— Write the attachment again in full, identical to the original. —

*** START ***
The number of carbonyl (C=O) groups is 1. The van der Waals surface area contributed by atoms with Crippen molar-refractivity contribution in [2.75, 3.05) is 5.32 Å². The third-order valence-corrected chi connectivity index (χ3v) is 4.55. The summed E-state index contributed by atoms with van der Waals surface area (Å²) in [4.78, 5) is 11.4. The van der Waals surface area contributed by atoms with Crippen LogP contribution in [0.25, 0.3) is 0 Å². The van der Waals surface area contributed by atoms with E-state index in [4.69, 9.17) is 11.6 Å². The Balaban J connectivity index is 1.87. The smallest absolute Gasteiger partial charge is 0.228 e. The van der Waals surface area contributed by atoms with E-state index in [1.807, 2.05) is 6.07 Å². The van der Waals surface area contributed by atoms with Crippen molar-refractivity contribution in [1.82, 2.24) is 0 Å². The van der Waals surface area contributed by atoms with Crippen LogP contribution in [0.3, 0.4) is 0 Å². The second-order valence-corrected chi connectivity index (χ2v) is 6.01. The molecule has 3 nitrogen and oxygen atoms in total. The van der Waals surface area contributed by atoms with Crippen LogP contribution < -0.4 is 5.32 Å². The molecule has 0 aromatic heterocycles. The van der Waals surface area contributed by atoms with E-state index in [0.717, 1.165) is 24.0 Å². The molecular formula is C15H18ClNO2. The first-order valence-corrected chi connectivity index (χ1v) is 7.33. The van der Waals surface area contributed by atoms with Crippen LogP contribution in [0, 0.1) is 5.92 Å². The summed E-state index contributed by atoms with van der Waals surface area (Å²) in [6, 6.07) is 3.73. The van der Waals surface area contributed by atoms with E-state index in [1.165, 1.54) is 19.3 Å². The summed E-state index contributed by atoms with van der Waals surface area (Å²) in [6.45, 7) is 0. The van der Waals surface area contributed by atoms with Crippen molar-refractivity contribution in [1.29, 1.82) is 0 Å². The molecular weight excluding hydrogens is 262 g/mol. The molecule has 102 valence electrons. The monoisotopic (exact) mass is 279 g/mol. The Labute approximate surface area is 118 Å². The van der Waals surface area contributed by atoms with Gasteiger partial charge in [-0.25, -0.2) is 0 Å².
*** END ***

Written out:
The number of carbonyl (C=O) groups is 1. The van der Waals surface area contributed by atoms with Crippen molar-refractivity contribution in [2.75, 3.05) is 5.32 Å². The third-order valence-corrected chi connectivity index (χ3v) is 4.55. The summed E-state index contributed by atoms with van der Waals surface area (Å²) in [4.78, 5) is 11.4. The van der Waals surface area contributed by atoms with Crippen LogP contribution in [0.25, 0.3) is 0 Å². The van der Waals surface area contributed by atoms with E-state index in [4.69, 9.17) is 11.6 Å². The Balaban J connectivity index is 1.87. The smallest absolute Gasteiger partial charge is 0.228 e. The van der Waals surface area contributed by atoms with E-state index in [1.807, 2.05) is 6.07 Å². The van der Waals surface area contributed by atoms with Crippen molar-refractivity contribution in [1.82, 2.24) is 0 Å². The van der Waals surface area contributed by atoms with Crippen LogP contribution in [0.3, 0.4) is 0 Å². The second-order valence-corrected chi connectivity index (χ2v) is 6.01. The molecule has 3 nitrogen and oxygen atoms in total. The van der Waals surface area contributed by atoms with Crippen LogP contribution < -0.4 is 5.32 Å². The molecule has 0 aromatic heterocycles. The van der Waals surface area contributed by atoms with E-state index in [0.717, 1.165) is 24.0 Å². The molecular formula is C15H18ClNO2. The first-order valence-corrected chi connectivity index (χ1v) is 7.33. The van der Waals surface area contributed by atoms with Crippen LogP contribution in [0, 0.1) is 5.92 Å². The summed E-state index contributed by atoms with van der Waals surface area (Å²) in [6, 6.07) is 3.73. The van der Waals surface area contributed by atoms with E-state index in [1.165, 1.54) is 19.3 Å². The summed E-state index contributed by atoms with van der Waals surface area (Å²) in [6.45, 7) is 0. The van der Waals surface area contributed by atoms with Crippen molar-refractivity contribution in [1.29, 1.82) is 0 Å². The molecular weight excluding hydrogens is 262 g/mol. The molecule has 102 valence electrons. The monoisotopic (exact) mass is 279 g/mol. The Labute approximate surface area is 118 Å². The van der Waals surface area contributed by atoms with Gasteiger partial charge in [-0.25, -0.2) is 0 Å².